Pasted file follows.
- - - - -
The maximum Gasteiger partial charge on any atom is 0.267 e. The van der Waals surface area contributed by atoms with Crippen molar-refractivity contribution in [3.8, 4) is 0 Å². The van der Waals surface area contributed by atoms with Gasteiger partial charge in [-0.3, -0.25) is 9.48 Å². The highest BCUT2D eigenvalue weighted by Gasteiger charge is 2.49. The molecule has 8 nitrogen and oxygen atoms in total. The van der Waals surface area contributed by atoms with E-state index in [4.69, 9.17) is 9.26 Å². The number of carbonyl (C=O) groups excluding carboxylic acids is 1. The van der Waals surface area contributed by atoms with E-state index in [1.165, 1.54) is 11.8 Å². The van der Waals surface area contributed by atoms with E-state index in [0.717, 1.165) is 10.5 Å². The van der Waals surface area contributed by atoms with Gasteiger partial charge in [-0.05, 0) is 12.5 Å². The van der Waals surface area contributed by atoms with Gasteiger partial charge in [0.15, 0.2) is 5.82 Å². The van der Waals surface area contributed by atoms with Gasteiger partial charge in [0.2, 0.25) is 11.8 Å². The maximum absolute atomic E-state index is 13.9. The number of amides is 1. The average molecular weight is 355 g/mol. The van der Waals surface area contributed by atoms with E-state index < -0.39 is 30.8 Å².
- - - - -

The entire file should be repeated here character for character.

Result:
The maximum Gasteiger partial charge on any atom is 0.267 e. The van der Waals surface area contributed by atoms with Crippen molar-refractivity contribution in [3.8, 4) is 0 Å². The van der Waals surface area contributed by atoms with Gasteiger partial charge in [-0.3, -0.25) is 9.48 Å². The highest BCUT2D eigenvalue weighted by Gasteiger charge is 2.49. The molecule has 8 nitrogen and oxygen atoms in total. The van der Waals surface area contributed by atoms with E-state index in [4.69, 9.17) is 9.26 Å². The number of carbonyl (C=O) groups excluding carboxylic acids is 1. The van der Waals surface area contributed by atoms with E-state index in [1.165, 1.54) is 11.8 Å². The van der Waals surface area contributed by atoms with E-state index in [0.717, 1.165) is 10.5 Å². The van der Waals surface area contributed by atoms with Gasteiger partial charge in [-0.05, 0) is 12.5 Å². The van der Waals surface area contributed by atoms with Gasteiger partial charge in [0.15, 0.2) is 5.82 Å². The van der Waals surface area contributed by atoms with Gasteiger partial charge in [0.2, 0.25) is 11.8 Å². The maximum absolute atomic E-state index is 13.9. The number of amides is 1. The average molecular weight is 355 g/mol. The van der Waals surface area contributed by atoms with E-state index < -0.39 is 30.8 Å².